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The Lanczos-Chebyshev Pseudospectral Method for Solution of Differential Equations

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DOI: 10.4236/am.2016.79083    1,379 Downloads   1,911 Views   Citations


In this paper, we propose to replace the Chebyshev series used in pseudospectral methods with the equivalent Chebyshev economized power series that can be evaluated more rapidly. We keep the rest of the implementation the same as the spectral method so that there is no new mathematical principle involved. We show by numerical examples that the new approach works well and there is indeed no significant loss of solution accuracy. The advantages of using power series also include simplicity in its formulation and implementation such that it could be used for complex systems. We investigate the important issue of collocation point selection. Our numerical results indicate that there is a clear accuracy advantage of using collocation points corresponding to roots of the Chebyshev polynomial.

Received 9 December 2015; accepted 24 May 2016; published 27 May 2016

1. Introduction

The basic idea of the spectral methods is to solve differential equations using truncated series expansions [1] . The basis functions chosen for this purpose―for example, Chebyshev polynomials―must be linearly independent and orthogonal. The methods are implemented in terms of the expansion coefficients [2] . When a differential equation involves variable coefficients, it is more convenient to use the pseudospectral methods, employing collocation at selected points. Among them, the Chebyshev pseudospectral (CPS) methods are the most commonly used [2] [3] . In general, the collocation approach does not require basis functions to be orthogonal. For example, splines [4] , canonical polynomials [5] , or even mesh-free formulations, based on specially constructed functions [6] , had been proposed. So far, none of the non-orthogonal approaches could compete with the standard pseudospectral methods in popularity because there is no clear and decisive advantage in those alternatives.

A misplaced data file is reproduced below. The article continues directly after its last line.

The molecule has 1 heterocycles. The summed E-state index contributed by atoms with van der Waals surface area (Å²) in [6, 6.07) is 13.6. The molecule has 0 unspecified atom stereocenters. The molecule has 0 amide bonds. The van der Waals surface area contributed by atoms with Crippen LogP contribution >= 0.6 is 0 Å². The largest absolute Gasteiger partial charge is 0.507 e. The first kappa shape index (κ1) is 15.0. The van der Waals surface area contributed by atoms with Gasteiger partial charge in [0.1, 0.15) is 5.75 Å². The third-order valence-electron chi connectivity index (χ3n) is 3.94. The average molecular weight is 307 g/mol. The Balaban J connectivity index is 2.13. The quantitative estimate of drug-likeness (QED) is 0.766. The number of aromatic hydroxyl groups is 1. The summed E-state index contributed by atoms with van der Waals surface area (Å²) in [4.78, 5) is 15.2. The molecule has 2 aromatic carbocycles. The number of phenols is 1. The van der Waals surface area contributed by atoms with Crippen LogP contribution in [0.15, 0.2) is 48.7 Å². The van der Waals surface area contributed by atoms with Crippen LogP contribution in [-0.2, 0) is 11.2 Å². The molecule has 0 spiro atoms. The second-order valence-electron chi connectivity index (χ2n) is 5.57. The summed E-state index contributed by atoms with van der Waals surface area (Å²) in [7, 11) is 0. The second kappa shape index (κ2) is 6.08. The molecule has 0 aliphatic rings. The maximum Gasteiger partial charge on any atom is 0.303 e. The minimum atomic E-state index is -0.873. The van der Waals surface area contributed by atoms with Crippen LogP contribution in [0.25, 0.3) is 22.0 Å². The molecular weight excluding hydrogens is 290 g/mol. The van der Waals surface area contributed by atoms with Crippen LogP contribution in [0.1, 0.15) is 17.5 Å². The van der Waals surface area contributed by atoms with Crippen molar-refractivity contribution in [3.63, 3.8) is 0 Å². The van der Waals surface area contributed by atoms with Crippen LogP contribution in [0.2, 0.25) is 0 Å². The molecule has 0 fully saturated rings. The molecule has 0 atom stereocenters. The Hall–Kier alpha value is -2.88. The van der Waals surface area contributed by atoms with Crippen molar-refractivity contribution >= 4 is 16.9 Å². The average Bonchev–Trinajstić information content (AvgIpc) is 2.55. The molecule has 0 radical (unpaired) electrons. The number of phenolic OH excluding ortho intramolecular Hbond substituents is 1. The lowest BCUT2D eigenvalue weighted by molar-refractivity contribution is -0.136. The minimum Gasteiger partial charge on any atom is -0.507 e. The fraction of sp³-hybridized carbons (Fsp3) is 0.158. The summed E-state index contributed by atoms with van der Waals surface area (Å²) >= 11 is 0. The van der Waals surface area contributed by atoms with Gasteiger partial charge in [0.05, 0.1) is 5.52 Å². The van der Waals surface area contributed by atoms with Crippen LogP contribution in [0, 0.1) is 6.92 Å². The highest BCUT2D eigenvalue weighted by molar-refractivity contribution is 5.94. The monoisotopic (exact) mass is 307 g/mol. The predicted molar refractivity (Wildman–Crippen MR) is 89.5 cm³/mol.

The idea of using simple power series to generate solution approximation is well known. It is also a well- known fact that pure monomial powers form a terribly ill-conditioned base for all but the very simplest problems. However, this restriction could be overcome. In a number of publications it has been reported that recursive formulations could be used to derive combinations of power functions given under the name canonical polynomials [5] [7] [8] . This approach could be considered as too laborious, as the procedures are complex and a set of different canonical polynomials has to be developed for each particular problem. It has also been reported that vast improvement could be achieved if an operational formulation is used [9] . In this alternative approach, there is no implicit use of any recursive relationships. Instead, a series of matrix operations are used, including differentiation, power multiplication etc. However, the formulation still directly involves linear differential operators of a given problem and the polynomial basis so found is applicable only for that specific problem.